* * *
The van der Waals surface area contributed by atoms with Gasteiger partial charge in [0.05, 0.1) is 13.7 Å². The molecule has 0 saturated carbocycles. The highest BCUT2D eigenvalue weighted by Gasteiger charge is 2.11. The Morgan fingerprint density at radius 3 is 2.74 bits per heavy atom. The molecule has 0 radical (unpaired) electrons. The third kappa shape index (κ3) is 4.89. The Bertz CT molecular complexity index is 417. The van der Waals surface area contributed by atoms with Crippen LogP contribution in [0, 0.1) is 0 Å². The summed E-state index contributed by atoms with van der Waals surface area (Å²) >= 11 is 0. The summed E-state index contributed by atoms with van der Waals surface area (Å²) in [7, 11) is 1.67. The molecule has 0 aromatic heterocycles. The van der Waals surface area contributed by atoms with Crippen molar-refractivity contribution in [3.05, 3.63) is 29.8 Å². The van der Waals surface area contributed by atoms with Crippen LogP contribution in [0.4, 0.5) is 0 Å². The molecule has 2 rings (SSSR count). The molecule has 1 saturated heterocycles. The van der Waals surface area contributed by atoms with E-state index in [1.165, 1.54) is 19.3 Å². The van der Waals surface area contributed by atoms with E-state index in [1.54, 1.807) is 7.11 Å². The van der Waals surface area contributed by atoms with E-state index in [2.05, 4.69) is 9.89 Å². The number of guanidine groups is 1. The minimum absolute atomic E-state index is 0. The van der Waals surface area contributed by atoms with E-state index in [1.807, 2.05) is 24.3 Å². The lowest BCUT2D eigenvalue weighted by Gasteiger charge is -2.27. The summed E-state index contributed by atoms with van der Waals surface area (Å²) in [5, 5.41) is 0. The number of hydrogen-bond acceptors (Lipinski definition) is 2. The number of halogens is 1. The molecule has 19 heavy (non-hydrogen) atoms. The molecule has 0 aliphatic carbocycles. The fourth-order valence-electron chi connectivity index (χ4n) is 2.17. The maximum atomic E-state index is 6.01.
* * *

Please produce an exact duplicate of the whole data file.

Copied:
The van der Waals surface area contributed by atoms with Gasteiger partial charge in [0.05, 0.1) is 13.7 Å². The molecule has 0 saturated carbocycles. The highest BCUT2D eigenvalue weighted by Gasteiger charge is 2.11. The Morgan fingerprint density at radius 3 is 2.74 bits per heavy atom. The molecule has 0 radical (unpaired) electrons. The third kappa shape index (κ3) is 4.89. The Bertz CT molecular complexity index is 417. The van der Waals surface area contributed by atoms with Crippen LogP contribution in [0, 0.1) is 0 Å². The summed E-state index contributed by atoms with van der Waals surface area (Å²) >= 11 is 0. The summed E-state index contributed by atoms with van der Waals surface area (Å²) in [7, 11) is 1.67. The molecule has 0 aromatic heterocycles. The van der Waals surface area contributed by atoms with Crippen molar-refractivity contribution in [3.05, 3.63) is 29.8 Å². The van der Waals surface area contributed by atoms with Crippen LogP contribution in [0.4, 0.5) is 0 Å². The molecule has 2 rings (SSSR count). The molecule has 1 saturated heterocycles. The van der Waals surface area contributed by atoms with E-state index in [1.165, 1.54) is 19.3 Å². The van der Waals surface area contributed by atoms with E-state index in [1.54, 1.807) is 7.11 Å². The van der Waals surface area contributed by atoms with E-state index in [2.05, 4.69) is 9.89 Å². The number of guanidine groups is 1. The minimum absolute atomic E-state index is 0. The van der Waals surface area contributed by atoms with E-state index in [1.807, 2.05) is 24.3 Å². The lowest BCUT2D eigenvalue weighted by Gasteiger charge is -2.27. The summed E-state index contributed by atoms with van der Waals surface area (Å²) in [5, 5.41) is 0. The number of hydrogen-bond acceptors (Lipinski definition) is 2. The number of halogens is 1. The molecule has 19 heavy (non-hydrogen) atoms. The molecule has 0 aliphatic carbocycles. The fourth-order valence-electron chi connectivity index (χ4n) is 2.17. The maximum atomic E-state index is 6.01.